Figure 2 simulates a more realistic voting bloc. We sample the actual behavior of the bloc voters in the 2015 Hugo nominations election, and add them to the actual 2014 nominations data. For the purposes of this simulation, we define bloc voters as people who voted for more Puppy candidates than non-Puppy candidates. In this case, the actual bloc voters did not vote in lockstep: some voted for a few members of the slate, and some combined slate nominations with non-slate nominations. For the purposes of the simulation, when they voted for the nth most popular non-Puppy candidate in 2015, we imputed that into a vote for the nth most popular non-Puppy candidate in 2014. In this case, SDV-LPE and SDV reduce the power of those voting blocs even further. Under AV, the voting bloc reliably nominates 3 candidates with 14% of the voters, 4 candidates with 17% of the voters, and 5 with 39%. Under SDV-LPE, they need to make up 27.5% to nominate 3 candidates, 38% to nominate 4, and 69.5% to nominate 5….

The upshot of all this is that EPH cannot save the Hugos from slate voting. It reduces the power of slates by about one candidate. To reduce the power of slates further, it needs to be augmented with increased voting by non-slate voters.

There is one further change in the voting system that we could make, and we discuss it in the paper. This is a modification of EPH, but would — for the slate percentages we’ve been seeing — reduce their power by about one additional candidate. So if a slate would get 5 candidates under the current system and 4 under SDV-LPE (aka EPH), it would get 3 under what we’ve called SDV-LPE-SL. Yes, we know it’s another change that would require another vote and another year to ratify. Yes, we know we should have proposed this last year. But we had to work with the actual data before optimizing that particular parameter.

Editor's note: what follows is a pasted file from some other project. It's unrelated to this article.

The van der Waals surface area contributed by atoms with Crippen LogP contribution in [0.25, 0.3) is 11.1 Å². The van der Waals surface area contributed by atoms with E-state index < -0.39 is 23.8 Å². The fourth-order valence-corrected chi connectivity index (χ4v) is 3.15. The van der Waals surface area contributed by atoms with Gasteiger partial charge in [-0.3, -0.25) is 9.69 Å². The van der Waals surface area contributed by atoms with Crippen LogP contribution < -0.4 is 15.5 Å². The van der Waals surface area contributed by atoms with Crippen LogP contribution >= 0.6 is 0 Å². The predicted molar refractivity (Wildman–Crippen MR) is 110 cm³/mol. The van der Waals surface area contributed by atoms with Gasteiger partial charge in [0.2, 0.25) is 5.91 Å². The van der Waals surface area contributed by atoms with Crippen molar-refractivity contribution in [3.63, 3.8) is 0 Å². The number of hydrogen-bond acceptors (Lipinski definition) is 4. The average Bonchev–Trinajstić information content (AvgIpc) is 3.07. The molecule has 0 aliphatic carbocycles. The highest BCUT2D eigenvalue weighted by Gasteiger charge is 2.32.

Basically, we use a system of weighing divisible votes named after the French mathematician André Sainte-Laguë, who introduced it in France in 1910. In EPH, your single vote is divided among the surviving nominees. So if you have two nominees who have not yet been eliminated, each gets half of your vote. If three of your nominees have not yet been eliminated, each gets 1/3 of your vote. And so on. The Sainte-Laguë system has larger divisors. If you have two nominees who have not yet been eliminated, each gets 1/3 of your vote. If three of your nominees have not yet been eliminated, each gets 1/5 of your vote. Each of four get 1/7; each of five get 1/9. This may sound arbitrary, but there’s well over a hundred years of voting theory supporting these weights and the results are still proportional.